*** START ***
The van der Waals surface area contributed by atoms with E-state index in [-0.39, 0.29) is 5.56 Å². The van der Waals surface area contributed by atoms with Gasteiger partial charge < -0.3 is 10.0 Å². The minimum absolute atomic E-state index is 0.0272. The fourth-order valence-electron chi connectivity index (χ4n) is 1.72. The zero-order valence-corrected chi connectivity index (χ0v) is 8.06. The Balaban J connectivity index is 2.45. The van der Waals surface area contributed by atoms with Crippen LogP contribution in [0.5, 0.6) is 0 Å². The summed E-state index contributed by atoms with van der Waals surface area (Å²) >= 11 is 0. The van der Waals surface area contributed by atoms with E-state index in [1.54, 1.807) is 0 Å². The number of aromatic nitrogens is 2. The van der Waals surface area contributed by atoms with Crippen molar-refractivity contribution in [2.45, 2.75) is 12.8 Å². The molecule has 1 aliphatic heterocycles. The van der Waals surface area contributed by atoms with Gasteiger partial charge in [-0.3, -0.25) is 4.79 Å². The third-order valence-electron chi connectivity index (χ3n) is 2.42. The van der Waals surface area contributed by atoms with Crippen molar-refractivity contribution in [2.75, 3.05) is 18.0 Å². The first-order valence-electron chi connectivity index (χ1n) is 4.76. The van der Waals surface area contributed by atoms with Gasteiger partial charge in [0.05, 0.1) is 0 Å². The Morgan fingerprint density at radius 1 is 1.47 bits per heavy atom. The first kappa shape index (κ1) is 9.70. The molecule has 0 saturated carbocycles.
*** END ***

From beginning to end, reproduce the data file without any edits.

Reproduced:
The van der Waals surface area contributed by atoms with E-state index in [-0.39, 0.29) is 5.56 Å². The van der Waals surface area contributed by atoms with Gasteiger partial charge < -0.3 is 10.0 Å². The minimum absolute atomic E-state index is 0.0272. The fourth-order valence-electron chi connectivity index (χ4n) is 1.72. The zero-order valence-corrected chi connectivity index (χ0v) is 8.06. The Balaban J connectivity index is 2.45. The van der Waals surface area contributed by atoms with Crippen LogP contribution in [0.5, 0.6) is 0 Å². The summed E-state index contributed by atoms with van der Waals surface area (Å²) >= 11 is 0. The van der Waals surface area contributed by atoms with E-state index in [1.54, 1.807) is 0 Å². The number of aromatic nitrogens is 2. The van der Waals surface area contributed by atoms with Crippen molar-refractivity contribution in [2.45, 2.75) is 12.8 Å². The molecule has 1 aliphatic heterocycles. The van der Waals surface area contributed by atoms with Gasteiger partial charge in [-0.3, -0.25) is 4.79 Å². The third-order valence-electron chi connectivity index (χ3n) is 2.42. The van der Waals surface area contributed by atoms with Crippen molar-refractivity contribution in [2.75, 3.05) is 18.0 Å². The first-order valence-electron chi connectivity index (χ1n) is 4.76. The van der Waals surface area contributed by atoms with Gasteiger partial charge in [0.05, 0.1) is 0 Å². The Morgan fingerprint density at radius 1 is 1.47 bits per heavy atom. The first kappa shape index (κ1) is 9.70. The molecule has 0 saturated carbocycles.